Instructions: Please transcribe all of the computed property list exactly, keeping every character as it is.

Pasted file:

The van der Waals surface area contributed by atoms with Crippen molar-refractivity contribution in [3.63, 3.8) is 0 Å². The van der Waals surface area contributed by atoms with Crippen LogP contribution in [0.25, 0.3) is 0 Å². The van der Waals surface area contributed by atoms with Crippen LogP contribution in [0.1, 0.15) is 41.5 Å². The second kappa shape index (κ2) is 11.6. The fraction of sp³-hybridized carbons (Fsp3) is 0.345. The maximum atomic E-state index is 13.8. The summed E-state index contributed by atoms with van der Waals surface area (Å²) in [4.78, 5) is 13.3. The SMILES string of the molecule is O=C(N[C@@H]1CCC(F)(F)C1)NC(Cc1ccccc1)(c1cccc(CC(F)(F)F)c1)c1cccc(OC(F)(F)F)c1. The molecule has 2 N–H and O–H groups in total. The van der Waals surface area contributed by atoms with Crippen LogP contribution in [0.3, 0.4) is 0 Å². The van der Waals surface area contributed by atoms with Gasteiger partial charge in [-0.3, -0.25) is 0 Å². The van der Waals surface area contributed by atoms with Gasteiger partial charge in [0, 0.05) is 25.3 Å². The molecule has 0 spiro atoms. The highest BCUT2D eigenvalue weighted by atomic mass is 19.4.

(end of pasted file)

The van der Waals surface area contributed by atoms with Crippen molar-refractivity contribution in [3.63, 3.8) is 0 Å². The van der Waals surface area contributed by atoms with Crippen LogP contribution in [0.25, 0.3) is 0 Å². The van der Waals surface area contributed by atoms with Crippen LogP contribution in [0.1, 0.15) is 41.5 Å². The second kappa shape index (κ2) is 11.6. The fraction of sp³-hybridized carbons (Fsp3) is 0.345. The maximum atomic E-state index is 13.8. The summed E-state index contributed by atoms with van der Waals surface area (Å²) in [4.78, 5) is 13.3. The SMILES string of the molecule is O=C(N[C@@H]1CCC(F)(F)C1)NC(Cc1ccccc1)(c1cccc(CC(F)(F)F)c1)c1cccc(OC(F)(F)F)c1. The molecule has 2 N–H and O–H groups in total. The van der Waals surface area contributed by atoms with Crippen LogP contribution in [0.3, 0.4) is 0 Å². The van der Waals surface area contributed by atoms with Gasteiger partial charge in [-0.3, -0.25) is 0 Å². The van der Waals surface area contributed by atoms with Gasteiger partial charge in [0, 0.05) is 25.3 Å². The molecule has 0 spiro atoms. The highest BCUT2D eigenvalue weighted by atomic mass is 19.4.